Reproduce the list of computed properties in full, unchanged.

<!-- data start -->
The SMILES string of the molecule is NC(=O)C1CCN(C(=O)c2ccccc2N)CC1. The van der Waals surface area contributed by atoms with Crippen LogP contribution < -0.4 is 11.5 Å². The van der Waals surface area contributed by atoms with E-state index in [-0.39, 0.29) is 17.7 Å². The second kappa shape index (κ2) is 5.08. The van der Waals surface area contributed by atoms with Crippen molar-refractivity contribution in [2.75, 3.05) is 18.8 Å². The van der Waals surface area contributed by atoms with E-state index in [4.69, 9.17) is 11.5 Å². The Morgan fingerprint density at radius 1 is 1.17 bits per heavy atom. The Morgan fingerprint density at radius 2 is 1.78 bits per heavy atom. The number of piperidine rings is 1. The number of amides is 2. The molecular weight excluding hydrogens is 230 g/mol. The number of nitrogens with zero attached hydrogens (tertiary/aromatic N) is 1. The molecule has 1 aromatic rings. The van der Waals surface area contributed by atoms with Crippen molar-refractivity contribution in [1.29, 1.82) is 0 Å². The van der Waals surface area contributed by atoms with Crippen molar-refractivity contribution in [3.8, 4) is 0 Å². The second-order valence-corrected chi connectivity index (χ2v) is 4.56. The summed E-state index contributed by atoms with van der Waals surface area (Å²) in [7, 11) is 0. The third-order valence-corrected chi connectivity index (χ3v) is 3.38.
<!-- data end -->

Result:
The SMILES string of the molecule is NC(=O)C1CCN(C(=O)c2ccccc2N)CC1. The van der Waals surface area contributed by atoms with Crippen LogP contribution < -0.4 is 11.5 Å². The van der Waals surface area contributed by atoms with E-state index in [-0.39, 0.29) is 17.7 Å². The second kappa shape index (κ2) is 5.08. The van der Waals surface area contributed by atoms with Crippen molar-refractivity contribution in [2.75, 3.05) is 18.8 Å². The van der Waals surface area contributed by atoms with E-state index in [4.69, 9.17) is 11.5 Å². The Morgan fingerprint density at radius 1 is 1.17 bits per heavy atom. The Morgan fingerprint density at radius 2 is 1.78 bits per heavy atom. The number of piperidine rings is 1. The number of amides is 2. The molecular weight excluding hydrogens is 230 g/mol. The number of nitrogens with zero attached hydrogens (tertiary/aromatic N) is 1. The molecule has 1 aromatic rings. The van der Waals surface area contributed by atoms with Crippen molar-refractivity contribution in [1.29, 1.82) is 0 Å². The van der Waals surface area contributed by atoms with Crippen molar-refractivity contribution in [3.8, 4) is 0 Å². The second-order valence-corrected chi connectivity index (χ2v) is 4.56. The summed E-state index contributed by atoms with van der Waals surface area (Å²) in [7, 11) is 0. The third-order valence-corrected chi connectivity index (χ3v) is 3.38.